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Do Population Control Policies Induce More Human Capital Investment? Twins, Birth Weight and China's "One-Child" Policy

  • Mark R. Rosenzweig
  • Junsen Zhang

In this paper, we address the issues of whether reductions in fertility increase human capital investments per child and whether twinning can identify the quantity—quality (Q-Q) trade-off. We show that estimates of the effects of twinning at higher parities on the outcomes of older children in prior studies do not identify family-size effects but are confounded by inter-child allocation effects because of the endowment deficit and close spacing of twins. However, examining the effects of twinning by birth order, net of the effects stemming from the endowment deficit of twins, can provide upper and lower bounds on the trade-off between the family size and average child quality. Our estimates, based on data from China, indicate that an extra child at parity one or at parity two, net of one component of birth-endowment effects associated with birth weight, significantly decreases the schooling progress, the expected college enrolment, grades in school and the assessed health of all children in the family. Despite the evident significant trade-off between number of children and child quality in China, the findings suggest that the contribution of the one-child policy in China to the development of its human capital was modest. Copyright , Wiley-Blackwell.

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Article provided by Oxford University Press in its journal The Review of Economic Studies.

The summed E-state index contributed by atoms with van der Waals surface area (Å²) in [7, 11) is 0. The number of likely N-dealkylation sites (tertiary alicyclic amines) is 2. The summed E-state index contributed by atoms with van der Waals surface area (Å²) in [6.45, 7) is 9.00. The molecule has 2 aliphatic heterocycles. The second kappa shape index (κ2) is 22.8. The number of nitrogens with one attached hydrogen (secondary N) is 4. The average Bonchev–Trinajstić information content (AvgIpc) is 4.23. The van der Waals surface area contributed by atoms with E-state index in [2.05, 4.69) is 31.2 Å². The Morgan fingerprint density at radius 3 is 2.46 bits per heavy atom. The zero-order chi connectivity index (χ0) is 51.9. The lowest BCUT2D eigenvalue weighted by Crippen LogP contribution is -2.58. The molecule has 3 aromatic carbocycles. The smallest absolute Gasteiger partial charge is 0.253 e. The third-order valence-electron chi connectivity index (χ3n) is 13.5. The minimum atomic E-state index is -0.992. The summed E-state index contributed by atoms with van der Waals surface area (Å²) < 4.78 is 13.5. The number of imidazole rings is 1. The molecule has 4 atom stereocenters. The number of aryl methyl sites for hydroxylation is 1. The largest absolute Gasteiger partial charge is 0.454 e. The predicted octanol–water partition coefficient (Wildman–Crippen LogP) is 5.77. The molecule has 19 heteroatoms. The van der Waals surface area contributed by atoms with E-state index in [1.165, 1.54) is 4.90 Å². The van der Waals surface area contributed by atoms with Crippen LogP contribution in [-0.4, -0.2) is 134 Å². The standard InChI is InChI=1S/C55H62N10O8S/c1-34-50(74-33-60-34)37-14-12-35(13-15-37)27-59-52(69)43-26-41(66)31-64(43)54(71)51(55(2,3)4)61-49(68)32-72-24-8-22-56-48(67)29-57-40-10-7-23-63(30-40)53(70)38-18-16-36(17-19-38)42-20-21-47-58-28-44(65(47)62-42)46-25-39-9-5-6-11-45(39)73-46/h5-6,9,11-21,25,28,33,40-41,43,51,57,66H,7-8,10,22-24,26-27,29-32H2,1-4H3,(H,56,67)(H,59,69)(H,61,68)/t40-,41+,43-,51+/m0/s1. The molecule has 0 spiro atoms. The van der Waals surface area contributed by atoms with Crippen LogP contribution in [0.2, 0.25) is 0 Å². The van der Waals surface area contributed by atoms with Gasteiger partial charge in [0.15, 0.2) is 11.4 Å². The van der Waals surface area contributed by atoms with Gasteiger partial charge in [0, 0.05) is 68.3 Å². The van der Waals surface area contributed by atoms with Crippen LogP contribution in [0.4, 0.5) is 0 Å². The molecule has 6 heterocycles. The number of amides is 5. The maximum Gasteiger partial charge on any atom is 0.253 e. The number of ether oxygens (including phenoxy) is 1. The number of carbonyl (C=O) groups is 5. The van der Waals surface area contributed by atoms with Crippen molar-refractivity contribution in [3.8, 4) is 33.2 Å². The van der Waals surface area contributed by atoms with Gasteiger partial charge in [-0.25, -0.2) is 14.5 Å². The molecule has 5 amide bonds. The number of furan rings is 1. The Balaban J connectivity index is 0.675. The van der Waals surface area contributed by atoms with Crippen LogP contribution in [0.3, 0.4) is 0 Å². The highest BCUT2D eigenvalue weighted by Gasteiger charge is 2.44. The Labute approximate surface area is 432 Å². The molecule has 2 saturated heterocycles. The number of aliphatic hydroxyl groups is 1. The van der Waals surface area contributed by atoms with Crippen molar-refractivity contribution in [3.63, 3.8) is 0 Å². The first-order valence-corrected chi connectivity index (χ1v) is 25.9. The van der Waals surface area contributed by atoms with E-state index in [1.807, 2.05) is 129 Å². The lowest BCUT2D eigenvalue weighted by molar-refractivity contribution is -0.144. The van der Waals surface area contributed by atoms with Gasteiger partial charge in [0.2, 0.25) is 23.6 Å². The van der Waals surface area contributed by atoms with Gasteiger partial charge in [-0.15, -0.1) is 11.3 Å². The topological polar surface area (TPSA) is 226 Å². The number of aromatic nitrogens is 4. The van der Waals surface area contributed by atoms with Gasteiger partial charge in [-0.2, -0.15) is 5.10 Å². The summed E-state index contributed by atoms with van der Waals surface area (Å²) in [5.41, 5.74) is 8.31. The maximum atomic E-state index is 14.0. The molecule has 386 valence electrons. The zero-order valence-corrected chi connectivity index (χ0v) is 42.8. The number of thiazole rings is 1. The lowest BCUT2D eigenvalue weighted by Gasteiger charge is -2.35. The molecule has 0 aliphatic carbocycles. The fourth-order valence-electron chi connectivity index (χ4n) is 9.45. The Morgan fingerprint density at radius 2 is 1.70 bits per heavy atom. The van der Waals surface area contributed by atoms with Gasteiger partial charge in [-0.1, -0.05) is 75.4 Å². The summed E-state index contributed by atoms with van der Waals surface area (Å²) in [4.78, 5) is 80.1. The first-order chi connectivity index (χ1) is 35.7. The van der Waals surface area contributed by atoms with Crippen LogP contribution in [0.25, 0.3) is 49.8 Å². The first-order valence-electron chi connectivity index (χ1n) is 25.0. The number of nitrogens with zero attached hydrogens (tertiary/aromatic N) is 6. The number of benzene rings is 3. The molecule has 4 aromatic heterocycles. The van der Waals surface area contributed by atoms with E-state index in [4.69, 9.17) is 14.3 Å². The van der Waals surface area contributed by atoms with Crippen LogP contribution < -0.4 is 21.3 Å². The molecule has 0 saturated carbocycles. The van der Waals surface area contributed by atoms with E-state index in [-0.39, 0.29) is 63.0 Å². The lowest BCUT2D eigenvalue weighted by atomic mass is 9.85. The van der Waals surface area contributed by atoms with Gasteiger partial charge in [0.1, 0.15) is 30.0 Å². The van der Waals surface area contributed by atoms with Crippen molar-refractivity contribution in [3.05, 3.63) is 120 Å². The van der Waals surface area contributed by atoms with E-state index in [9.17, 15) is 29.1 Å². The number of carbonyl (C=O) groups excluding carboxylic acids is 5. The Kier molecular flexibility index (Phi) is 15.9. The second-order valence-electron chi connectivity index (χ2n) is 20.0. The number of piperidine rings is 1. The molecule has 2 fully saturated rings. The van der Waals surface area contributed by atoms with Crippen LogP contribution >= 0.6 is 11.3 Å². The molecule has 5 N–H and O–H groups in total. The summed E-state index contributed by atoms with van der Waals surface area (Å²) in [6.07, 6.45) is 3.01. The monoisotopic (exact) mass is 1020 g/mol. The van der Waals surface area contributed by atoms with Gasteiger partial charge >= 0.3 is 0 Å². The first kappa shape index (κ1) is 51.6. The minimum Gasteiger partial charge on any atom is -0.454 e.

Volume (Year): 76 (2009)
Issue (Month): 3 ()
Pages: 1149-1174

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Handle: RePEc:oup:restud:v:76:y:2009:i:3:p:1149-1174
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  1. Gary S. Becker & Nigel Tomes, 1976. "Child Endowments, and the Quantity and Quality of Children," NBER Working Papers 0123, National Bureau of Economic Research, Inc.
  2. Paul Schultz, T., 2004. "School subsidies for the poor: evaluating the Mexican Progresa poverty program," Journal of Development Economics, Elsevier, vol. 74(1), pages 199-250, June.
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  9. Angrist, Joshua & Lavy, Victor & Schlosser, Analia, 2006. "New Evidence on the Causal Link between the Quantity and Quality of Children," IZA Discussion Papers 2075, Institute for the Study of Labor (IZA).
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  12. Behrman, Jere R & Pollak, Robert A & Taubman, Paul, 1982. "Parental Preferences and Provision for Progeny," Journal of Political Economy, University of Chicago Press, vol. 90(1), pages 52-73, February.
  13. Edward Miguel & Michael Kremer, 2004. "Worms: Identifying Impacts on Education and Health in the Presence of Treatment Externalities," Econometrica, Econometric Society, vol. 72(1), pages 159-217, 01.
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